"Mr. Kilgore: Now, your Honor, we object to any testimony with reference to the fixtures or the equipment, because this is a proceeding to condemn an easement and is not a proceeding to take over the fixtures and equipment he might have had, and, therefore, it is wholly irrelevant as to what fixtures or equipment was on the property; and they are still there unless he removed them, which he had the right to do.

"Court: Do you have any authorities?

"Mr. Kilgore: I think it's elementary when we seek only to condemn an easement, the right to inundate a piece of property only; there are means by which they could still save his equipment.

"Court: They would now be under water, wouldn't they?

"Mr. Kilgore: I did not say they would not be under water."

In the judgment the Court found as follows: "The Court further finds that certain fixtures located under the leasehold estates of Respondent of the above property have been covered and flooded by the waters of Petitioner's Reservoir; and that the condemnation of an easement on said property has resulted in Respondent's use thereof, being totally destroyed and has resulted in a taking thereof by Petitioner."

The appellant insists the trial court erred in the judgment (1) "in mingling indistinguishably the value of the equipment on the lease with the value of the mineral estate which had been submerged by the waters of the District", (2) by fusing the value of the equipment on the lease with the value of the mineral estate", (3) "The mechanical equipment * * * on the mineral estate of Adkisson were not fixtures in the sense that such fixtures become a part of the realty, but were trade-fixtures, and, therefore, could not be estimated as a separate element of damage against the District", and (4) "If the equipment on the mineral lease that had been utilized by Adkisson in drilling for oil and gas and in extracting oil and gas from the soil should be considered as fixtures so that such fixtures became a part of the realty, then such fixtures would belong to the owner of the soil (Costello and Carter) and not to Adkisson, and consequently could not be an element of damage or of value in the condemnation suit of the District." Four propositions following those above stated raise, in substance, the same question.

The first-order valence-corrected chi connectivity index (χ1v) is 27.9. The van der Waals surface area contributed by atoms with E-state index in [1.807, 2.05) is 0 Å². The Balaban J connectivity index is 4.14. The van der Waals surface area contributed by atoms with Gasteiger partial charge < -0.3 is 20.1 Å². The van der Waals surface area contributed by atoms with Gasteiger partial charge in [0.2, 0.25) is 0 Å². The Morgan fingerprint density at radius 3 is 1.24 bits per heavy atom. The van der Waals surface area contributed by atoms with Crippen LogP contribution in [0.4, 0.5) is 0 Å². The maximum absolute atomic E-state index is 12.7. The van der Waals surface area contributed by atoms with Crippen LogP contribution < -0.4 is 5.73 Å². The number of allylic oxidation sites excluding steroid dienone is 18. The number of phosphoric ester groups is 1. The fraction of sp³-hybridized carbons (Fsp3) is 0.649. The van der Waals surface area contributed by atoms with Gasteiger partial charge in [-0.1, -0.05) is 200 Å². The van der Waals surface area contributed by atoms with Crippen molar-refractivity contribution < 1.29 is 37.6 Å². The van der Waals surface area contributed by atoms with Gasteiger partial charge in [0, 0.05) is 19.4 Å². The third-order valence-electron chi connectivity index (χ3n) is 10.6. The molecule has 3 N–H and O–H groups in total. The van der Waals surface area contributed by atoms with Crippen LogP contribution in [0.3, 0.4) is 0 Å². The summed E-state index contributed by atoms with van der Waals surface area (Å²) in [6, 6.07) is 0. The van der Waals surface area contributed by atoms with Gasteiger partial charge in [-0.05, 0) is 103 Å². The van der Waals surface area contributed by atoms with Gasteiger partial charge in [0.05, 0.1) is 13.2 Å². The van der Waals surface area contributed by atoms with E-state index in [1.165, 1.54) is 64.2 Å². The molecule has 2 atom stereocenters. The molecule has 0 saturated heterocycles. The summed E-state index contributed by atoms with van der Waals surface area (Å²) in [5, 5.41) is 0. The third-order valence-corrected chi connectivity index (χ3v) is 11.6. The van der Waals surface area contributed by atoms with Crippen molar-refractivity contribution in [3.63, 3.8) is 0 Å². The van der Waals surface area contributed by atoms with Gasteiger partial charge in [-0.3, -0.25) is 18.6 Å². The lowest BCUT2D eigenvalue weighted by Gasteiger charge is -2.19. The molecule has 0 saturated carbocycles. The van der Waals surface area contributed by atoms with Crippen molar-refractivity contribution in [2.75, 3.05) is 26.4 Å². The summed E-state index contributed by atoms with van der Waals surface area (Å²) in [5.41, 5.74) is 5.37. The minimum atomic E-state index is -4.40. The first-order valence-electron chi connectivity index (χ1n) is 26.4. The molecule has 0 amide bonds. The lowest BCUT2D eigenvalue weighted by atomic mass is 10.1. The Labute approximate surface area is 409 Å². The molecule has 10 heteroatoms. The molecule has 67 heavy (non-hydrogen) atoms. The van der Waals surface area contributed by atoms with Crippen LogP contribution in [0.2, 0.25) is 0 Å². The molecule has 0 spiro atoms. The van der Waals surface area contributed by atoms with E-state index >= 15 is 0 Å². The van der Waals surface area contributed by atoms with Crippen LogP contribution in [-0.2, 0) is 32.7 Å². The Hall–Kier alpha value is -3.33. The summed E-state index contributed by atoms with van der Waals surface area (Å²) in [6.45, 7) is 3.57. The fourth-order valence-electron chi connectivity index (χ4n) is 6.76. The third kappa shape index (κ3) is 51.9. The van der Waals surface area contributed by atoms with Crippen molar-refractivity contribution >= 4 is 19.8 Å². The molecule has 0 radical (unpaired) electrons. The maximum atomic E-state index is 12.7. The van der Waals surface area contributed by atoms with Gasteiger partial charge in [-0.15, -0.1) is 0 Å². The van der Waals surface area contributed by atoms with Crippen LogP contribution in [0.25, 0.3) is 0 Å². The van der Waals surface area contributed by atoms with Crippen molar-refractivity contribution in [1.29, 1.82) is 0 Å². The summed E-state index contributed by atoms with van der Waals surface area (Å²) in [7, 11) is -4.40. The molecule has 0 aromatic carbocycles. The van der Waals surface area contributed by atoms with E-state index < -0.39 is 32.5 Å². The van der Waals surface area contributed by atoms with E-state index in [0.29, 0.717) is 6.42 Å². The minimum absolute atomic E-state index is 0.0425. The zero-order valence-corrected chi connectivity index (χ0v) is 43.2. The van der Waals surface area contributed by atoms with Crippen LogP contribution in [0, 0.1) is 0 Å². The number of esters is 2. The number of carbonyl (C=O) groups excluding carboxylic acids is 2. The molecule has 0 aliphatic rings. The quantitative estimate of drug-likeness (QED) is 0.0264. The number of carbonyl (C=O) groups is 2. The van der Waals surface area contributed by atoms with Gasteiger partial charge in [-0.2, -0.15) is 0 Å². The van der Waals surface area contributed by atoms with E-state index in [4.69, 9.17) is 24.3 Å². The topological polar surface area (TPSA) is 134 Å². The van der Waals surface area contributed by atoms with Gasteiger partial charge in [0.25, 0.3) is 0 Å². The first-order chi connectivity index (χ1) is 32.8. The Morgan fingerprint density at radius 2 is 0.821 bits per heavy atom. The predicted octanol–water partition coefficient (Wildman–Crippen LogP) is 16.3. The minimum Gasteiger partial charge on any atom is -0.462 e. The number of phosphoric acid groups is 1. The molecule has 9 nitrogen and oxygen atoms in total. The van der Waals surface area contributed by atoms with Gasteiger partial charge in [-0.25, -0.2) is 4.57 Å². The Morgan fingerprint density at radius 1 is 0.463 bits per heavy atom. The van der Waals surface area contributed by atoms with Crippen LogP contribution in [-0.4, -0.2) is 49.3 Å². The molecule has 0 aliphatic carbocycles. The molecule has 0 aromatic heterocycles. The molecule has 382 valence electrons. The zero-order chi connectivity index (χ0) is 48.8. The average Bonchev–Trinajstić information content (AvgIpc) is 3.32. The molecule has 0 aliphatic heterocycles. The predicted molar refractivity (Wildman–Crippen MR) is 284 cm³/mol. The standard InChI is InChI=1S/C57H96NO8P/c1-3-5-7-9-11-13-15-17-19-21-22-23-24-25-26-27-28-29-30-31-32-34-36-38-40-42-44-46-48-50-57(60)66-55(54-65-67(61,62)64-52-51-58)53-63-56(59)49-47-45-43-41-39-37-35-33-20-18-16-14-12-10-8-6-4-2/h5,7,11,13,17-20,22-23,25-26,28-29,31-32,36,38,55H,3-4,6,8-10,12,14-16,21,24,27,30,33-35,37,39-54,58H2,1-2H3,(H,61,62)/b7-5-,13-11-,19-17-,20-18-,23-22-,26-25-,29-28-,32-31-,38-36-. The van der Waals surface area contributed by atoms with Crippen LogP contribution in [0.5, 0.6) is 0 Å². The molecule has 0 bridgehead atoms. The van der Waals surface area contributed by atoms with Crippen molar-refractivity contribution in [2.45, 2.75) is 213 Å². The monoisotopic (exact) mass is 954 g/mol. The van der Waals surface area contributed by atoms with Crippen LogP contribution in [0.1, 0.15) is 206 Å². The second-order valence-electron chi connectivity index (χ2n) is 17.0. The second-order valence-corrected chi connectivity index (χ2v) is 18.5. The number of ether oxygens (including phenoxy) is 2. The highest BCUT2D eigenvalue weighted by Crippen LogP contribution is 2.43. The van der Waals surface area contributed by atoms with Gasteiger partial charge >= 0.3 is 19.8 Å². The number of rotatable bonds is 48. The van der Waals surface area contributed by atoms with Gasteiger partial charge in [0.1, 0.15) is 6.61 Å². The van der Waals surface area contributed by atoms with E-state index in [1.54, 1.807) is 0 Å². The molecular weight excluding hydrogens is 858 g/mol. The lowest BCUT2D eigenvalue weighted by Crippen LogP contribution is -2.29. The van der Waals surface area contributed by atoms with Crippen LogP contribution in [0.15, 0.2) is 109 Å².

On the other hand, appellee Adkisson contends that the testimony of Montgomery and other witnesses conclusively shows that the equipment on the lease listed by...